3M Company (MMM) shares fell more than 2% on Tuesday after a downgrade by RBC Capital Markets, and the component of the Dow Jones Industrial Average (DJIA) is testing June’s three-year low at $159.32. The stock has been losing ground since January 2018, dropping the industrial giant into the 29th slot in Dow relative strength, just above Walgreens Boots Alliance, Inc. (WBA). That laggard replaced General Electric Company (GE) on the average in 2018, putting 3M in the hot seat if the Dow’s keepers need to add a new stock.
The performance of 3M is closely levered to the world economy, exposing the company to the impact of trade wars at the same time that it’s managing all sorts of profitable and unprofitable divisions, segments, and business plans. Ominously, this is one reason why GE went into a near death spiral in 2017. 3M is also exposed to unquantified risk from the chemical soup of polyfluoroalkyl (PFAS) ground water contamination, which has sparked a nationwide wave of litigation.
MMM Long-Term Chart (1991 – 2019)
A shallow uptick cleared resistance at the 1987 high in the low $20s in 1991, yielding a modest uptrend that accelerated in 1995. It topped out in the low $50s at the cusp of the Asian Contagion in July 1997, marking the highest high for the next three years, ahead of a complex decline that found support at an 11-year trendline in the low $30s. The stock bounced at the trendline five times into 2001 and broke out, but the rally failed after the Sept. 11 attacks.
Positive price action cleared the 2001 peak in 2003, generating a swift advance to $90, followed by choppy mixed action into a 2007 breakout attempt that failed just seven points above the prior high. It broke trendline support during the 2008 economic collapse but remounted that level in 2009, generating major buying signals presaging a V-shaped recovery that completed a round trip into the prior high in 2011.
A 2013 breakout marked a historic buying opportunity, ahead of the most prolific gains so far this century. The uptrend ended in January 2018 after President Trump fired the first shot in the trade wars, giving way to a two-legged decline that shows no signs of bottoming out. The stock is currently trading near a three-year low after breaking support at the 50-month exponential moving average (EMA) for the first time since 2011. Even so, it has just crossed the .382 Fibonacci retracement level of the nine-year uptrend, raising the potential for much lower lows in coming months.
The monthly stochastic oscillator entered a long-term buy cycle in August 2018 that failed in April 2019 before reaching the overbought zone. It has now dumped back into the oversold level, but the prior failure keeps a contrary buying signal off the table for now. And given the stock’s proximity to 50-month EMA resistance at $185, there isn’t enough upside potential to buy a falling knife.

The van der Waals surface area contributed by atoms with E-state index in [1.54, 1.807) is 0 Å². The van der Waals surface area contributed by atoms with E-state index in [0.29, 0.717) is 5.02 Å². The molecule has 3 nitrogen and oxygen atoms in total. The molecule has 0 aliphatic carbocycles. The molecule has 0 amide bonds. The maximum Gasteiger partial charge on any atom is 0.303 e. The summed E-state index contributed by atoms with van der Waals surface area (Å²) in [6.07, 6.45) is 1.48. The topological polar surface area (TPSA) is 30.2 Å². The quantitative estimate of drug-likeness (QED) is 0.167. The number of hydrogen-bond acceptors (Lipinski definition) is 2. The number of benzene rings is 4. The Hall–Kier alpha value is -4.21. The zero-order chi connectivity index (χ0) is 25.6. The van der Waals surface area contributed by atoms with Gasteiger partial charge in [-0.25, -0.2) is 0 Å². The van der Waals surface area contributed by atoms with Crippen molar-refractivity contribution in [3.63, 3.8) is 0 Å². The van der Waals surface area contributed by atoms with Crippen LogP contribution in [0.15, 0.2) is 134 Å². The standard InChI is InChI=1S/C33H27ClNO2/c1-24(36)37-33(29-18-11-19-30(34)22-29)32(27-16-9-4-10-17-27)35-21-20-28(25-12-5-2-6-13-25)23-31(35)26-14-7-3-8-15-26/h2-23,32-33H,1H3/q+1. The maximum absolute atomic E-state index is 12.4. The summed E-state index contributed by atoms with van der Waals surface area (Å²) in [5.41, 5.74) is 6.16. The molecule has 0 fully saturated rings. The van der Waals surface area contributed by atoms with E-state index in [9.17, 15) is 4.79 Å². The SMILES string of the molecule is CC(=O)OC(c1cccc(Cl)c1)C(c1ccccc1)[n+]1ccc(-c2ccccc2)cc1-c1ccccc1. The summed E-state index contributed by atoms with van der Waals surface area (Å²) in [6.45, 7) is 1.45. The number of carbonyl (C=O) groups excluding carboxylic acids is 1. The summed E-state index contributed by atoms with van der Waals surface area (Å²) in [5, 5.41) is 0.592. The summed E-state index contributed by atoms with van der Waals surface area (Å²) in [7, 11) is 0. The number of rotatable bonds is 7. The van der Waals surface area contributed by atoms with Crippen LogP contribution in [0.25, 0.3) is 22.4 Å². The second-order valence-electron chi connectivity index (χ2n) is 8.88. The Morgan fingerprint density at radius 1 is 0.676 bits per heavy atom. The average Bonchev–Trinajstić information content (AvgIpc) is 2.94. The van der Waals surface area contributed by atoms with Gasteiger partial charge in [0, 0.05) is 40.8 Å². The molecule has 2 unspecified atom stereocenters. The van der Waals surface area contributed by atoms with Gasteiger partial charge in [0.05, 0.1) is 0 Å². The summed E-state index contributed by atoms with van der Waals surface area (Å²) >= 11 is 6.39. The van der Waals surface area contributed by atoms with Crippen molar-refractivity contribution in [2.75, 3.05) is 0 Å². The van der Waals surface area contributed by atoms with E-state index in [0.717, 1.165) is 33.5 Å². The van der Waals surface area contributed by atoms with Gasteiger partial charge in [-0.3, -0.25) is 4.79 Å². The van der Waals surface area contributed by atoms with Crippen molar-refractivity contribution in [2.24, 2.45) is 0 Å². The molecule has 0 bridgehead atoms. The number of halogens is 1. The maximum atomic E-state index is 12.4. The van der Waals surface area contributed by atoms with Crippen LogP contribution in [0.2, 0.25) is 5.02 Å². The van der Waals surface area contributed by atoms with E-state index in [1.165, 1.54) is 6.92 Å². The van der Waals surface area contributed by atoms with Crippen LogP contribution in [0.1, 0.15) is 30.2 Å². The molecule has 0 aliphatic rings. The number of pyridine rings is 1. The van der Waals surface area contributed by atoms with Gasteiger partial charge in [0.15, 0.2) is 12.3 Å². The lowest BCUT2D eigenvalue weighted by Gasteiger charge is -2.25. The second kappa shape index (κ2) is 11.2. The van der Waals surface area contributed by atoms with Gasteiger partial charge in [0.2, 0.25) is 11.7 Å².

MMM Short-Term Chart (2016 – 2019)
A Fibonacci grid stretched across the uptrend leg that started in 2016 places the June 2019 low at the .786 retracement level, which marks final harmonic support ahead of a 100% decline into $135. Last week’s reversal at 50-day EMA resistance has initiated a test of the low, which is now likely to break. Unfortunately, the downdraft may also cut through the .50 retracement of the multi-year uptrend, exposing the decline to the .618 retracement level at $125.
The on-balance volume (OBV) accumulation-distribution indicator offers a ray of hope to beaten-down shareholders, setting off a bullish divergence after hitting a new high in April 2019, when the stock was trading more than 40 points below the 2018 high. However, the sword cuts both ways because this buying pressure reveals a large supply of trapped bulls who may head for the exits in coming weeks.
The Bottom Line
3M stock is testing June’s three-year low near $160 and could head into harmonic support centered between $125 and $135. This unrelentingly bearish behavior may eventually attract the unwelcome attention of the keepers of the DJIA, risking the company’s multi-decade membership.
Disclosure: The author held no positions in the aforementioned securities at the time of publication.